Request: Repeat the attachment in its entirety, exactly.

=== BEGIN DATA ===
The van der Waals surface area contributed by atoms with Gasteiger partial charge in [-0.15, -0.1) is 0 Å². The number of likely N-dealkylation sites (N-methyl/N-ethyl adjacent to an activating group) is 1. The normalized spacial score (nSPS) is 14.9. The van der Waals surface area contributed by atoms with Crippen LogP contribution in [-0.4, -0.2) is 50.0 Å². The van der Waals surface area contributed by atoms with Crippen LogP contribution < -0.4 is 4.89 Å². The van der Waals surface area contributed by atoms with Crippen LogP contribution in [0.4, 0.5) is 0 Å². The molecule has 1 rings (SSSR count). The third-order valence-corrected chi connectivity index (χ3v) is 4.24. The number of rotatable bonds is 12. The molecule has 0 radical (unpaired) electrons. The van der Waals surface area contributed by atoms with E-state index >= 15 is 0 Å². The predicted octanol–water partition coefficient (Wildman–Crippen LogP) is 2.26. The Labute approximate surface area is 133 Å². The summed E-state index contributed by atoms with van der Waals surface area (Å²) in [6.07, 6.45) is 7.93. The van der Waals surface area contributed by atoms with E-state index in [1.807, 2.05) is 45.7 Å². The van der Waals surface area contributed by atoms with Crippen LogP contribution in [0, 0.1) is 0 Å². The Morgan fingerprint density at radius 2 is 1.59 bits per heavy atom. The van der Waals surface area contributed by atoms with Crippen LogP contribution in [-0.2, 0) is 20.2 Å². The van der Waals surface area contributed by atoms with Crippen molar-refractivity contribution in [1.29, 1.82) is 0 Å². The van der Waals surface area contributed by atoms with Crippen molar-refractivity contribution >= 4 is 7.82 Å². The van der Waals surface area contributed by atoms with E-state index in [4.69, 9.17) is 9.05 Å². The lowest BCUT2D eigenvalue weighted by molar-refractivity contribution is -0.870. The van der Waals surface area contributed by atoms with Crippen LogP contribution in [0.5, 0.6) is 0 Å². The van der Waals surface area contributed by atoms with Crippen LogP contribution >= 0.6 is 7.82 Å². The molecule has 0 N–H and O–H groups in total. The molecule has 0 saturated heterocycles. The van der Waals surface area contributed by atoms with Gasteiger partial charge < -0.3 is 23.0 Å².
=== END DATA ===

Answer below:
The van der Waals surface area contributed by atoms with Gasteiger partial charge in [-0.15, -0.1) is 0 Å². The number of likely N-dealkylation sites (N-methyl/N-ethyl adjacent to an activating group) is 1. The normalized spacial score (nSPS) is 14.9. The van der Waals surface area contributed by atoms with Crippen LogP contribution in [-0.4, -0.2) is 50.0 Å². The van der Waals surface area contributed by atoms with Crippen LogP contribution < -0.4 is 4.89 Å². The van der Waals surface area contributed by atoms with Crippen LogP contribution in [0.4, 0.5) is 0 Å². The molecule has 1 rings (SSSR count). The third-order valence-corrected chi connectivity index (χ3v) is 4.24. The number of rotatable bonds is 12. The molecule has 0 radical (unpaired) electrons. The van der Waals surface area contributed by atoms with E-state index >= 15 is 0 Å². The predicted octanol–water partition coefficient (Wildman–Crippen LogP) is 2.26. The Labute approximate surface area is 133 Å². The summed E-state index contributed by atoms with van der Waals surface area (Å²) in [6.07, 6.45) is 7.93. The van der Waals surface area contributed by atoms with E-state index in [1.807, 2.05) is 45.7 Å². The van der Waals surface area contributed by atoms with Crippen LogP contribution in [0, 0.1) is 0 Å². The Morgan fingerprint density at radius 2 is 1.59 bits per heavy atom. The van der Waals surface area contributed by atoms with Crippen LogP contribution in [-0.2, 0) is 20.2 Å². The van der Waals surface area contributed by atoms with Crippen molar-refractivity contribution in [1.29, 1.82) is 0 Å². The van der Waals surface area contributed by atoms with Crippen molar-refractivity contribution >= 4 is 7.82 Å². The van der Waals surface area contributed by atoms with E-state index in [4.69, 9.17) is 9.05 Å². The lowest BCUT2D eigenvalue weighted by molar-refractivity contribution is -0.870. The van der Waals surface area contributed by atoms with Crippen LogP contribution in [0.5, 0.6) is 0 Å². The van der Waals surface area contributed by atoms with Crippen LogP contribution >= 0.6 is 7.82 Å². The molecule has 0 N–H and O–H groups in total. The molecule has 0 saturated heterocycles. The van der Waals surface area contributed by atoms with Gasteiger partial charge < -0.3 is 23.0 Å².